Jurisdiction is defined as “the inherent authority of a court to hear and declare a judgment” (West's Encyclopedia of American Law, 1998). An aggrieved party must first determine where to file his case or complaint. In the determination thereof, he must ascertain which court has jurisdiction to take cognizance of his case. An erroneous determination can result in an opportunity for the defendant to challenge this and have the complaint dismissed (West's Encyclopedia of American Law, 1998).
There are different kinds and classifications of ‘jurisdiction.’ For purposes of this discussion, the pertinent jurisdiction that will be discussed shall be personal jurisdiction. Personal jurisdiction is the authority of the court over the person of the defendant (in personam) or in the property (in rem) subject of litigation (West's Encyclopedia of American Law, 1998). Traditionally, personal jurisdiction is limited to the geographical or territorial area where the defendant or the person sued is present. Through the years, territoriality of personal jurisdiction has enlarged and expanded (West's Encyclopedia of American Law, 1998).
Limiting personal jurisdiction merely on the basis of territory resulted in problems more pronounced in business transactions and dealings across territories. Judicial interpretation and legislative enactments enlarged personal jurisdiction through “long-arm statutes” which most states have (West's Encyclopedia of American Law, 1998). These statutes allowed a state court to acquire jurisdiction over a defendant even if he is in another state in certain cases such as when the issue involves business transactions; when it involves tort; or when issue involves real property located within such state (West's Encyclopedia of American Law, 1998).
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With the development of internet, it has slowly become an interstate and international medium for business transactions without being physically present in other states. This discussion will seek to illustrate internet jurisdiction.
I have chosen the web site Red Envelope (Red Envelope web site, n.d.). Using the “interactive use” test for jurisdiction, the web site creator of Red Envelope may be held subject to the jurisdiction of any state that engages in business with the web site. Clearly, an analysis of the content specified in the pertinent web site reveals that there is a “two-way online communication” between the customers and the company, Red Envelope. A customer can easily order an item as specified in the web site for an amount stated therein and subject to other terms such as the terms of shipment. Clearly the information and description therein is “for the purpose of soliciting business” (Wolf, 1999).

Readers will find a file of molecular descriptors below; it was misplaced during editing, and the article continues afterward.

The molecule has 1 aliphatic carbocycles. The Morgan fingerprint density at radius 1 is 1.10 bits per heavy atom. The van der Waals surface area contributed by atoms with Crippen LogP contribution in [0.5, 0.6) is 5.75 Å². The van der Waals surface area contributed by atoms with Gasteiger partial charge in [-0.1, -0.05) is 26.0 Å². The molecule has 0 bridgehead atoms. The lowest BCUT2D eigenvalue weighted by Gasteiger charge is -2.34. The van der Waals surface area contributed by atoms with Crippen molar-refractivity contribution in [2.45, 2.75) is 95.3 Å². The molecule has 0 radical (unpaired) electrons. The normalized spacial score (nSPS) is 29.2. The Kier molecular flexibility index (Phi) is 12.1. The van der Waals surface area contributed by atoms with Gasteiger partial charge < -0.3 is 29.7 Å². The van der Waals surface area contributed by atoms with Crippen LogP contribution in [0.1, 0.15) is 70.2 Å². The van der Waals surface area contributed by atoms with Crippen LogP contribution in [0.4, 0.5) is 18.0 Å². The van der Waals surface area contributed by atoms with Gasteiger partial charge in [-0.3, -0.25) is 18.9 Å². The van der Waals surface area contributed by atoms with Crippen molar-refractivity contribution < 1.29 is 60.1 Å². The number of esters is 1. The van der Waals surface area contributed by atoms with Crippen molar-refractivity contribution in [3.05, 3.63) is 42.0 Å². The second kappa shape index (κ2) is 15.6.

Personal jurisdiction is an issue for those who post web sites because it determines which state courts shall have authority over the issue of a case and the internet actor without infringing the due process clause of the U.S. Constitution. The courts, in the exercise of judicial power can deprive a person of liberty through imprisonment or of property by imposition of pecuniary liability in favor of a party who seeks relief. Thus, it is crucial for a web site owner to know if the court of a specific state or country can have such authority to hear and decide the claim that may arise from the use of the web site.
Ordinarily, courts acquire personal jurisdiction over the defendant if he is present within the geographical or territorial area where the court sits. An exception to this rule is in the case of long arm statutes where the court may apply its provisions under the instances discussed above. Invoking the application of the long arm statute to a particular case is tantamount to having the court possess such authority over the defendant to render a binding decision notwithstanding the fact that the defendant may not be present with in the territory where the court sits. Clearly, creators of web site who may not be present in a territory where the court sits may be held liable and accountable in a binding decision.
Based on an article of Christopher Wolf, there exists an ‘interactive-passive’ test of jurisdiction. The distinction lies in that, interactive test connotes that interactive uses have taken place within a state (Wolf, 1999). This means that there is more than a two-way line of internet communication to attract customers into engaging business with them as against mere information offered regarding matters (Wolf, 1999). Moreover, it signifies a high level of activity of business transactions.
For instance, in the case of Red Envelope, terms and conditions for the sale of described items are clearly specified such that customers need only to order and enter their credit card numbers for payment of the item ordered. On the other hand, a passive test connotes mere information posted in the web site for the viewer’s information and satisfaction of interest in so far as the specifics of certain item or items. Finally, advertising alone does not vest a court personal jurisdiction. It takes a higher degree of activity or sales made and contacts to forum residents (Wolf, 1999).
Red Envelope web site. Retrieved on February 18, 2008, from http://www.personalcreations.com/?nc=38622&refPg=%2fhome.jsp&hp=-9782&nc2=1.
West's Encyclopedia of American Law. The Gale Group, Inc. 1998.
Wolf, C. Standards for internet jurisdiction. 1999. Retrieved on February 18, 2008, from
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